'India's future depends on survival of villages'

Dr Rajmohan Gandhi, grandson of Mahatma Gandhi, delivers a special lecture on 'Swaraj and Sarvodaya: A Re-loo' at University College in Mangaluru on Friday.

Mahatma Gandhi’s grandson Rajmohan Gandhi said the biggest challenge before India is on restoring life in rural India and villages.

He was delivering a special lecture on ‘Swaraj and Sarvodaya: A Re-look’ organised jointly by the University College in association with Mangalore University here at Ravindra Kala Bhavana of the college on Friday.

Dr Gandhi, also a visiting professor of Indian Institute of Technology (IIT), Gandhinagar and Michigan State University, USA, said, “Farmers are in distress and there has been increase in unemployment in the country. There is a need to tackle the issues by bringing back life to villages. All the population in India can not live in cities alone. India’s future depends on the survival of villages.”

“Swaraj is not political independence alone. But Gandhi wanted every Indian to rule herself/himself, so that the work left for the government is limited,” he said.

He said, “Though Gandhi removed the fear in the minds of Indians, by saying no to British empire, he could not remove the hate towards the fellow humanbeing. The poison of hate and notion that we cannot live together with other community spread at a faster rate. The diversity of Mangaluru should be made solid and effective and spread it to the rest of the country, to ensure that the tragedy of India’s partition will not be repeated again.”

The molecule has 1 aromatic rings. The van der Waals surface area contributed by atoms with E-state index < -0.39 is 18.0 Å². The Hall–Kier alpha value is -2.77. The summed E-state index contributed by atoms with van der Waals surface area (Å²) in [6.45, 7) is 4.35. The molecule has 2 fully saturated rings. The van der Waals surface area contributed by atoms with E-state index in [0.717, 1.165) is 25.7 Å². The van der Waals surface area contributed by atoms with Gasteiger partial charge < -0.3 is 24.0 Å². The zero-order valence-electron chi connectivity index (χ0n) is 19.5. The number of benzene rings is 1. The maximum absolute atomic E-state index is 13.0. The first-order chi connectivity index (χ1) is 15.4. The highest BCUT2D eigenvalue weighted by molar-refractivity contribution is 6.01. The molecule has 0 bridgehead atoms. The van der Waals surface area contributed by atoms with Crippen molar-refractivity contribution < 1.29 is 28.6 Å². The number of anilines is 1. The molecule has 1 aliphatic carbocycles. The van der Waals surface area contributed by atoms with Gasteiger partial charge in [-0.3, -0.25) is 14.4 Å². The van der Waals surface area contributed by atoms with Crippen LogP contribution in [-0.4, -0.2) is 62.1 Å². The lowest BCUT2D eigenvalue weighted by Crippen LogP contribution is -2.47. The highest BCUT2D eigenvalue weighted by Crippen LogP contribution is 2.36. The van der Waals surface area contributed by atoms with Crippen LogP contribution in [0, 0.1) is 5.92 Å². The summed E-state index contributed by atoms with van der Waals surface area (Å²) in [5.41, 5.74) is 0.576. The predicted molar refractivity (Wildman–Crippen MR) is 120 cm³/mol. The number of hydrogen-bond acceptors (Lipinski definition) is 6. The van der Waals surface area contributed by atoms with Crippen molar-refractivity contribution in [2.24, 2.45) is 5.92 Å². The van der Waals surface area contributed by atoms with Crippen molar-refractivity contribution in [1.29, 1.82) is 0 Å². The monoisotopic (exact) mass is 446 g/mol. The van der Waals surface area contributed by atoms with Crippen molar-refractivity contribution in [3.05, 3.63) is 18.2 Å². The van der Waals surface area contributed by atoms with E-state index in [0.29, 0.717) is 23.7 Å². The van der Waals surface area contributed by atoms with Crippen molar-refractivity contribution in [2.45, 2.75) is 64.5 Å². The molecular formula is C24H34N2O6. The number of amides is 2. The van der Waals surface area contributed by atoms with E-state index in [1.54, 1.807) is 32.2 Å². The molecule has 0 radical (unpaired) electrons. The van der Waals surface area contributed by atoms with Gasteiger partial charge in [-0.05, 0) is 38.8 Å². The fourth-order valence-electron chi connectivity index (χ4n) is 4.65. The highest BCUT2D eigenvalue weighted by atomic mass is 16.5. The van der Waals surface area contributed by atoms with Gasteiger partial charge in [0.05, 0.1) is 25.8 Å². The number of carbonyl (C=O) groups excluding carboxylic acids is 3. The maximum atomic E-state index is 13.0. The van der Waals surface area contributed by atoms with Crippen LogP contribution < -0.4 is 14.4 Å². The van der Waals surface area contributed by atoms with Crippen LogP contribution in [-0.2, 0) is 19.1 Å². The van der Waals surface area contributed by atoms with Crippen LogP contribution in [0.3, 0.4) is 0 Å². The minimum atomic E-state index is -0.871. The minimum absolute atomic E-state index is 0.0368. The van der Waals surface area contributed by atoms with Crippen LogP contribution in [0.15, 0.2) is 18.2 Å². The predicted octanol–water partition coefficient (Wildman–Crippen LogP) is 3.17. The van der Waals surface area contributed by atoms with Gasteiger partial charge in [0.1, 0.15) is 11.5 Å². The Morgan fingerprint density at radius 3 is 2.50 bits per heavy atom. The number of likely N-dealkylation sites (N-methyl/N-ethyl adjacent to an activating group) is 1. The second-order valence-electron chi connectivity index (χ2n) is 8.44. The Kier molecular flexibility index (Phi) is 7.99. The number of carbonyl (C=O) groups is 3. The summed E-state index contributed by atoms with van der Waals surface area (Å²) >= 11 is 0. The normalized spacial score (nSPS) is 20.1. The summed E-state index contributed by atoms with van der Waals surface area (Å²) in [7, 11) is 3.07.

On the challenges faced in today’s world, he said youngsters should fight against themselves to check the spread of poison and hate among their fellow humanbeing. “We should become a listener rather than a wonderful talker. There is a need to establish goodwill among the fellow humanbeing,” he said.

Noting that Gandhi paved way to fight for Swaraj and Sarvodaya, he said the battle for Swaraj and Savodaya does not end with Gandhi, Ambedkar and Patel alone.

To a query from audience whether Mahatma Gandhi was disheartened towards the end of his life, Dr Gandhi said he was realistic and was a fighter throughout his life. Gandhi was expecting he would be attacked as there were many who had opposed his all-faith prayers. Being killed is not a sign of failure, but a sign of effectiveness,” he felt.

He said Gandhi does not propagate ban on cow slaughter as personal habits like smoking and drinking are not easy to change through government laws. Controlling humans through state policy is never easy. After seeing how cattle were treated badly, Gandhi had vowed not to consume cow’s milk. It was Kasturba Gandhi who had suggested him to drink goat’s milk for his health, he recalled.

On Kasturba Gandhi, he said with tears in eyes, “I had a close relationship with her. I saw her in prison before she died. Kasturba had saved Gandhi’s life. Her contribution needs to be recognised, honoured and understood”.

Though Ambedkar and Gandhi had differences, he said it was Gandhi who had insisted Nehru and Vallabhbhai Patel to induct Ambedkar to the cabinet, he said.

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'India's future depends on survival of villages'

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